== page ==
characterisation, characters, pregnancy, pregnancy and birth, pregnancy yoga, relaxation, writing, yoga
This morning I am sitting in one of my new favourite places, a coffee shop near the ocean, contemplating. After a beautifully relaxing early morning at home I headed into town for my baby yoga session.
On the way I called my Dad and we had a long catch-up, talking about names and carrying on traditions. Dad has been unwell and in a way I feel like this baby is a real positive in a negative time for him. He is excited about coming to visit and looking forward to planning the trip. I am glad that this gives him a goal, but as I said to him, if he can’t we will go there just as soon as baby can fly!
Because I had such a wonderful relaxing start to the morning, my baby yoga session was a real treat. Normally I am rushing in there after a long days work, a little but hyped and it takes me a while to relax. Today though I was blissed out before I even stepped in the door. It paid off. In the guided relaxation sessions my mind was completely at ease and I was seeing patterns of grey (not shades of grey!) in front of my eyes. I have a place I call the ‘purple place’ when in deep relaxation. I don’t get there all the time but absolutely love it when I do.
Now, I am treating myself and baby to breakfast in the afore mentioned café. It is my zen time, my alone time, almost like a date with just baby and me.
I can’t help but watch the swirl of people around me. To my right – the backpackers. They are young, exotic and colourful. I drift back to my own time of travel as I listen to their lilting accents. The words are not important it is the feel you get from them, sunkissed and relaxed.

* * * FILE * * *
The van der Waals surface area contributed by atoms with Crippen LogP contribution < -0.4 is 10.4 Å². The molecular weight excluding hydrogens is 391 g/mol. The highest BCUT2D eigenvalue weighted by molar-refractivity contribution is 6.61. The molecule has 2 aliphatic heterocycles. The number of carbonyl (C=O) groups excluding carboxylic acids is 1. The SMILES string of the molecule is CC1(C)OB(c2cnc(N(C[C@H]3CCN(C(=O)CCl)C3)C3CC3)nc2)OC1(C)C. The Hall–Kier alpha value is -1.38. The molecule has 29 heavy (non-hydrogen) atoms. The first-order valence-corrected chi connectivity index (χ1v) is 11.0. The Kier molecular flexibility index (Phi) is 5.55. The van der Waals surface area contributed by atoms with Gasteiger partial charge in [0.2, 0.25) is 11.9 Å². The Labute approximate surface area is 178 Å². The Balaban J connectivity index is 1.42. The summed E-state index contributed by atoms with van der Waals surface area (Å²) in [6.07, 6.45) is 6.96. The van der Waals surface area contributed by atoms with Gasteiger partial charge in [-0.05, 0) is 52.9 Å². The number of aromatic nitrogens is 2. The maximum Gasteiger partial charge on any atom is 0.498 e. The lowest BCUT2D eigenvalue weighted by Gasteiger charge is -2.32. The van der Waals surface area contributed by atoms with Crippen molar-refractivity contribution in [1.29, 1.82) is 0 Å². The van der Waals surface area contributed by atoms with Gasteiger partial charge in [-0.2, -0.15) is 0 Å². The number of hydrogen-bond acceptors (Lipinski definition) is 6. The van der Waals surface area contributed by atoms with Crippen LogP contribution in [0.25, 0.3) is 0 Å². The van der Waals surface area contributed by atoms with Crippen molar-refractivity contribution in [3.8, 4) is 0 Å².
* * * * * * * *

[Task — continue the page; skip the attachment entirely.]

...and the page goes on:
Straight ahead the Chinese tourists are much more animated as they hurriedly snap photos of their food as it appears. A tumbling clipped dialogue ensues amongst shy giggles.
I use my time to make up stories of the others. The regular folk that make up the eclectic mix of my fellow diners. There is the ridiculously loud laugher, who I can certainly hear but only see in my mind’s eye. She has a lie to cover and distraction is her tool. She is out to impress her fellow brunch diners but her suit a fake, the polyester itching and hem tape scratching her ankle.
My favourite of all the café characters. The ‘lip-smacker’. With bubbling irritation I notice once, twice, thrice the noise that escapes the graying teeth as lips and tongue are used to pry food from their position. Again and again the noise resonates. There is no consideration for his dining partner, or those unfortunate to sit around. As he recoils in his chair arrogance slips out from above his unbuttoned shirt. I glance again. He does not stop. Smack, slurp, smack. I look more obviously in his direction. Internally I scream “toothpick” and behind my dark glasses I roll my eyes. Thankfully there is distraction as loud laugher returns, a cackling scream to drown the supercilious smack. I direct my mind to follow her, continue her story of make-believe. Ah, there she is.
Me, I must appear strange myself. I am haphazardly interrupting my mouthfuls of food to scribble down ideas as they come to me. To the others I surely am as perplexing as they to me, but a pregnant lady can not rely on her memory anymore and these characters can’t be left to slip by…